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Monday, December 27, 2010

Steve's Church-Less Movie Of The Week: Special Day Of Movies, Part 2 ...

So today my kids and I have watched the atmospheric but laughable Man from Planet X, then the kids and I re-watched the amazing Abbot and Costello meet Frankenstein. Now comes another B-movie classic.


Enjoy ...




Yoinked from the almighty wikipedia ...


"The Little Shop of Horrors is a 1960 American comedy film directed by Roger Corman. Written by Charles B. Griffith, the film is a farce about an inadequate young florist's assistant who cultivates a plant that feeds on human flesh and blood. The film's concept is thought to be based on a 1932 story called Green Thoughts by John Collier, about a man-eating plant.


The film stars Jonathan Haze, Jackie Joseph, Mel Welles and Dick Miller, all of whom had worked for Corman on previous films. Produced under the title The Passionate People Eater, the film employs an original style of humor, combining black comedy with farce and incorporating Jewish humor and elements of spoof. The Little Shop of Horrors was shot in two days utilizing sets that had been left standing from a previous production on a budget of $30,000.




The film slowly gained a cult following through word of mouth when it was distributed as the b movie in a double feature with Mario Bava's Black Sunday and eventually with The Last Woman on Earth. The film's popularity increased with local television broadcasts, in addition to the presence of a young Jack Nicholson, whose small role in the film has been prominently promoted on home video releases of the film.


The movie was eventually the basis for an off-Broadway musical, Little Shop of Horrors, which was made into a 1986 feature film and enjoyed a successful Broadway revival, all of which have attracted attention back to the original 1960 film.


But Steve likes A Bucket of Blood A WHOOOOOLE LOT BETTER!




The film was partially cast with stock actors that Corman had used in previous films. Writer Charles B. Griffith portrays several small roles. Griffith's father appeared as a dental patient, and his grandmother, Myrtle Vail appeared as Seymour's hypochondriac mother. Dick Miller, who had starred as the protagonist of A Bucket of Blood was offered the role of Seymour, but turned it down, instead taking the smaller role of Burson Fouch. The cast rehearsed for three weeks before filming began. Principal photography of The Little Shop of Horrors was shot in two days and one night.


It had been rumored that the film's shooting schedule was based on a bet that Corman could not complete a film within that time. However, this claim has been denied. According to Joseph, Corman shot the film quickly in order to beat changing industry rules that would have prevented producers from buying out an actor's performance in perpetuity. On January 1, 1960, new rules were to go into effect requiring producers to pay all actors residuals for all future releases of their work. This meant that Corman's B-movie business model would be permanently changed and he would not be able to produce low-budget movies in the same way. Before these rules went into effect, Corman decided to shoot one last film and scheduled it to happen the last week in December 1959.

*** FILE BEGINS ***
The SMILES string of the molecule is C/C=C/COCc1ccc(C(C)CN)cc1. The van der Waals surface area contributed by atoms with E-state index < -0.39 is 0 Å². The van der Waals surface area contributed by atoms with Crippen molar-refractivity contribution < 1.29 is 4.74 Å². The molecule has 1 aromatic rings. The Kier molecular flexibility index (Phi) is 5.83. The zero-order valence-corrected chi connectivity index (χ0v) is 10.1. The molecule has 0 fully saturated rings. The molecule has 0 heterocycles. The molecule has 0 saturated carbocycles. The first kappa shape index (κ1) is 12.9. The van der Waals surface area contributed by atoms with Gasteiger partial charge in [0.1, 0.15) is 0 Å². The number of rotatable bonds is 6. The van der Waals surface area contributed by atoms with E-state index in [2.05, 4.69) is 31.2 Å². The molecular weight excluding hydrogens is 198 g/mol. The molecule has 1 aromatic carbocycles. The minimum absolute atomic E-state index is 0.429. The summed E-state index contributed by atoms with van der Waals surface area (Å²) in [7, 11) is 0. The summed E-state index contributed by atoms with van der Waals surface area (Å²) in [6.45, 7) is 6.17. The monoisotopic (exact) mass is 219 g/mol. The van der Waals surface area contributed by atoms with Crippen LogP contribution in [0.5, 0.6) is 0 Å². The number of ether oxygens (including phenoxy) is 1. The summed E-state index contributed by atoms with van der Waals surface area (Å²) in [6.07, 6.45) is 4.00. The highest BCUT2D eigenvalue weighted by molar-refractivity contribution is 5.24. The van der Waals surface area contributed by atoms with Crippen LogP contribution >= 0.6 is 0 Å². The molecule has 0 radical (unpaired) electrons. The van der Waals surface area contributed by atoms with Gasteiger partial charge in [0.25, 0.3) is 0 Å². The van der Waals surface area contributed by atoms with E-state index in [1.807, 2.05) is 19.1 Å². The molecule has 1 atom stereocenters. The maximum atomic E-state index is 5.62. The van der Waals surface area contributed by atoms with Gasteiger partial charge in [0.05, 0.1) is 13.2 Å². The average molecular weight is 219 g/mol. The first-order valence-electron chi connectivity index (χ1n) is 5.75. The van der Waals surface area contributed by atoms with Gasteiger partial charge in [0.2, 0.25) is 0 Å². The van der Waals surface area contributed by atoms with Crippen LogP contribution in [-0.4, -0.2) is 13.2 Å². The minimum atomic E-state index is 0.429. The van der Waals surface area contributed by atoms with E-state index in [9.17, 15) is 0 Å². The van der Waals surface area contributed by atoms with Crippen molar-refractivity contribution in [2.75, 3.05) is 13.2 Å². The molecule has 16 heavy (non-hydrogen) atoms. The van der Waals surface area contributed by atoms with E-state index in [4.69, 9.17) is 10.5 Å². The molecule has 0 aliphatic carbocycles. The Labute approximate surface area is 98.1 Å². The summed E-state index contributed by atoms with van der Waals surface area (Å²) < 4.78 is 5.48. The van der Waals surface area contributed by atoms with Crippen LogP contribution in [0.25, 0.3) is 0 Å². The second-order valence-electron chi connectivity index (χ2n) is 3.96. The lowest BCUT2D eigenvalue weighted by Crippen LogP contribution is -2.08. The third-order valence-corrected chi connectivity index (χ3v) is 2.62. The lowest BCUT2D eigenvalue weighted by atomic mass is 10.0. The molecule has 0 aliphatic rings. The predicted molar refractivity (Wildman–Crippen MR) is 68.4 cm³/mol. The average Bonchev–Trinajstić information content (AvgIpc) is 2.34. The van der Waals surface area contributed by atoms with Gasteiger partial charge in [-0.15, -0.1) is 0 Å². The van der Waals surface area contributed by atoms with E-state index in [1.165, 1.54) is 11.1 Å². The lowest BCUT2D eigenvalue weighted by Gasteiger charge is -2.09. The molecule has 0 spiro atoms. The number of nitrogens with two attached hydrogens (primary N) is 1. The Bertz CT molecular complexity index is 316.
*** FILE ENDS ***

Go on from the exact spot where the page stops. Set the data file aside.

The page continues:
Corman had initial trouble finding distribution for the film, as some distributors, including American International Pictures, felt that the film would be interpreted as anti-Semitic, citing the characters of Gravis Mushnick and Siddie Shiva. Welles, who is Jewish, stated that he gave his character a Turkish Jewish accent and mannerisms, and that he saw the humor of the film as playful, and felt there was no intent to defame any ethnic group. The film was finally released by Corman's own production company, The Filmgroup Inc., one year after it had been completed.


The film was screened out of competition at the 1960 Cannes Film Festival. However, because Corman did not believe that The Little Shop of Horrors had much financial prospect after its initial theatrical run, he did not bother to copyright it, resulting in the film falling into the public domain. Because of this, the film is widely available in copies of varying quality.


Jack Nicholson, recounting the reaction to a screening of the film, states that the audience 'laughed so hard I could barely hear the dialogue. I didn't quite register it right. It was as if I had forgotten it was a comedy since the shoot. I got all embarrassed because I'd never really had such a positive response before.' The film's popularity slowly grew with local television broadcasts throughout the 1960s and 1970s."


Steve's Snacks Of The Week:



Coffee

Pills

Red Apples

Popcorn

Mini Marshmallows

My Wife's Boobs




... AND NOW, Steve and this blog are both PROUD to once again present today's Church-less Movie of the Week in its entirety FOR FREE! Please, though, a few rules first. There's absolutely no talking in Steve's Theater and talkers WILL be raped ... although RAPE IS NOT A JOKE!


Anyways, no cell phones or African-American berries in the theater. No open flames. Dispose of all trash in its proper receptacle. And absolutely NO TEXTING! I am so serious about that last one.


And be sure to dim your headlights (where applicable).


ENJOY THE SHOW, Y'ALL!



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